No, its not getting attention. Its gaining trust. Ironically, for that you need a reflective, clear, and consistent brand identity. A different logo powered by bullshit doesnt convey identity and trustworthiness. It conveys desperation.

While the overall sentiment of the article is sound, I slightly disagree with this. First, this whole story of "creating the logo in a weekend" with an "intern who did some motion graphics to convey it's uniformity" is pure and simple, a publicity stunt, and a good one at that.[1] Personally I don't think there is an intern named Max who did that (most likely an agency), but this subtly conveys the perception of something that Yahoo is missing - innovation by small teams. The reality is that Yahoo does have a brand problem (just as MS does in the consumer-mobile space), so they have two tactics they need to implement in order to properly manage the brand:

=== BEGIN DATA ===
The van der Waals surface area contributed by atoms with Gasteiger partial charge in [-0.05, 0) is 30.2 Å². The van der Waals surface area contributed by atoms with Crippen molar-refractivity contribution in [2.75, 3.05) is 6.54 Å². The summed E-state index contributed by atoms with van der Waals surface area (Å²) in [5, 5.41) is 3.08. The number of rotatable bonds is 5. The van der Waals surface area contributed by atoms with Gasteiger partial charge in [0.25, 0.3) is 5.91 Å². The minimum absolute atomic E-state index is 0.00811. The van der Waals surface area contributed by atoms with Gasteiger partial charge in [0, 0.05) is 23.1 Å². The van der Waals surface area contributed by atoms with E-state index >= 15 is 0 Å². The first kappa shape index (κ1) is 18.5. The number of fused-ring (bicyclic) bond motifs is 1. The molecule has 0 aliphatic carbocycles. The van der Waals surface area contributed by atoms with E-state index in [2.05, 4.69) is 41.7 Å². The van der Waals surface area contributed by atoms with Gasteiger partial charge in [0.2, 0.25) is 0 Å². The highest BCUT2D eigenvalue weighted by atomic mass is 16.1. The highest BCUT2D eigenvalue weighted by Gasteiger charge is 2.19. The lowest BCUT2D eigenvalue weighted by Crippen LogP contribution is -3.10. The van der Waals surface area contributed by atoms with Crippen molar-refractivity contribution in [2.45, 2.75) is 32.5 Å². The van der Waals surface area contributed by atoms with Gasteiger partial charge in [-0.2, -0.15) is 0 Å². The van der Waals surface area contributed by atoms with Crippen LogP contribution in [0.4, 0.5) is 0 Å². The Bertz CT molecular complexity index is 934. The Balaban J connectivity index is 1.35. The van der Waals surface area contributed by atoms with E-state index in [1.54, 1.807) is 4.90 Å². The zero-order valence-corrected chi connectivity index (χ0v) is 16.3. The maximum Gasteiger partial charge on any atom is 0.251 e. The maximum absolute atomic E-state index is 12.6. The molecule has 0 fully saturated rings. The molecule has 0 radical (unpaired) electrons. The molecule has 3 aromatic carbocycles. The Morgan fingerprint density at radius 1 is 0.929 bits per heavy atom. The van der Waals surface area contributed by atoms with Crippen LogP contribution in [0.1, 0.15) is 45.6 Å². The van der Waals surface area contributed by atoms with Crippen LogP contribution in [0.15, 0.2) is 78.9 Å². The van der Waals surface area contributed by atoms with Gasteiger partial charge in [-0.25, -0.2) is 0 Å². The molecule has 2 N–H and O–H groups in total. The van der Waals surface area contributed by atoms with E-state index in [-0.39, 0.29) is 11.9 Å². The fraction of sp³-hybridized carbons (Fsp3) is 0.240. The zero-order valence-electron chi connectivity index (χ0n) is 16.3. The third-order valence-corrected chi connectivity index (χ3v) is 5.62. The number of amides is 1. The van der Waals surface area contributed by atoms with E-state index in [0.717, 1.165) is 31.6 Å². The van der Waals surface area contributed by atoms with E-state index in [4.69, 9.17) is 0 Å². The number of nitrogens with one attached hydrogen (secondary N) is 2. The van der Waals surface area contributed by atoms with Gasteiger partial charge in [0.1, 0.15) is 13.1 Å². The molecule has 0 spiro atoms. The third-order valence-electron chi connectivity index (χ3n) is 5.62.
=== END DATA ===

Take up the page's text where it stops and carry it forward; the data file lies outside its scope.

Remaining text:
1. Change the perception of the brand (changing the logo to match the new found brand perception is a good way to do that)

2. Create buzz around the fact that the perception has now changed.

Marissa's plan for the logo did just that. I think it's a good strategy and something Stringer Bell would have been taught in his business class.[2]

[1]-http://marissamayr.tumblr.com/post/60336044815/geeking-out-o...

[2]-http://www.youtube.com/watch?v=KbbZc2pab9k

6
mattzito 15 hours ago 2 replies      
It seems odd that the writer first bashes MM for just getting in a room with some designers over a weekend, criticizing the concept of doing something so important in such a slapdash fashion, and then bashes her for polling the company about what they'd like to see in the logo, because it's "Design by polling". But - doesn't that show they did a lot of work upfront, that it wasn't just a slapdash effort?